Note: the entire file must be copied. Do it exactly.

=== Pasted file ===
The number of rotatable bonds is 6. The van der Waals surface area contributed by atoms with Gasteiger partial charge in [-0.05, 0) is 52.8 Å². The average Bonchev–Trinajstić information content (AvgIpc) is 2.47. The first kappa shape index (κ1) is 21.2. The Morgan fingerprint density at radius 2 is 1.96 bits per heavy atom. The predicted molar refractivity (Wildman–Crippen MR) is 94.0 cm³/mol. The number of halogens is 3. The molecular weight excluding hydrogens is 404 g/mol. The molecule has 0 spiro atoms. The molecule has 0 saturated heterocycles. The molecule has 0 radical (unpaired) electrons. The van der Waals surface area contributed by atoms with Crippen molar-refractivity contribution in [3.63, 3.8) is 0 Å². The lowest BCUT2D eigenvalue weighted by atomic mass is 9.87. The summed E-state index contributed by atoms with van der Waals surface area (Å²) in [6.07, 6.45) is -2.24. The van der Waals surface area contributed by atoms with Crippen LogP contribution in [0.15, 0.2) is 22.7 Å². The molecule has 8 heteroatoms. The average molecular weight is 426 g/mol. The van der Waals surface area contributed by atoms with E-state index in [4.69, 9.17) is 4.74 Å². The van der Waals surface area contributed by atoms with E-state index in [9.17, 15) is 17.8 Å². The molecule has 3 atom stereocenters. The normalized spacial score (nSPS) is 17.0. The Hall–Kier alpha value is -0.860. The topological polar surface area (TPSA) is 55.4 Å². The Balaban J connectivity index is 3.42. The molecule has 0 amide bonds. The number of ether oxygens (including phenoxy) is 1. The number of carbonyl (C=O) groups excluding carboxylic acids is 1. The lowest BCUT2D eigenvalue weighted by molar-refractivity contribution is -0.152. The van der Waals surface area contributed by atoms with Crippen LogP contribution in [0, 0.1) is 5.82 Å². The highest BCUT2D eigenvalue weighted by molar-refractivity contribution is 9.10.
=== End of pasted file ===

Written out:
The number of rotatable bonds is 6. The van der Waals surface area contributed by atoms with Gasteiger partial charge in [-0.05, 0) is 52.8 Å². The average Bonchev–Trinajstić information content (AvgIpc) is 2.47. The first kappa shape index (κ1) is 21.2. The Morgan fingerprint density at radius 2 is 1.96 bits per heavy atom. The predicted molar refractivity (Wildman–Crippen MR) is 94.0 cm³/mol. The number of halogens is 3. The molecular weight excluding hydrogens is 404 g/mol. The molecule has 0 spiro atoms. The molecule has 0 saturated heterocycles. The molecule has 0 radical (unpaired) electrons. The van der Waals surface area contributed by atoms with Crippen molar-refractivity contribution in [3.63, 3.8) is 0 Å². The lowest BCUT2D eigenvalue weighted by atomic mass is 9.87. The summed E-state index contributed by atoms with van der Waals surface area (Å²) in [6.07, 6.45) is -2.24. The van der Waals surface area contributed by atoms with Crippen LogP contribution in [0.15, 0.2) is 22.7 Å². The molecule has 8 heteroatoms. The average molecular weight is 426 g/mol. The van der Waals surface area contributed by atoms with E-state index in [4.69, 9.17) is 4.74 Å². The van der Waals surface area contributed by atoms with E-state index in [9.17, 15) is 17.8 Å². The molecule has 3 atom stereocenters. The normalized spacial score (nSPS) is 17.0. The Hall–Kier alpha value is -0.860. The topological polar surface area (TPSA) is 55.4 Å². The Balaban J connectivity index is 3.42. The molecule has 0 amide bonds. The number of ether oxygens (including phenoxy) is 1. The number of carbonyl (C=O) groups excluding carboxylic acids is 1. The lowest BCUT2D eigenvalue weighted by molar-refractivity contribution is -0.152. The van der Waals surface area contributed by atoms with Crippen LogP contribution in [0, 0.1) is 5.82 Å². The highest BCUT2D eigenvalue weighted by molar-refractivity contribution is 9.10.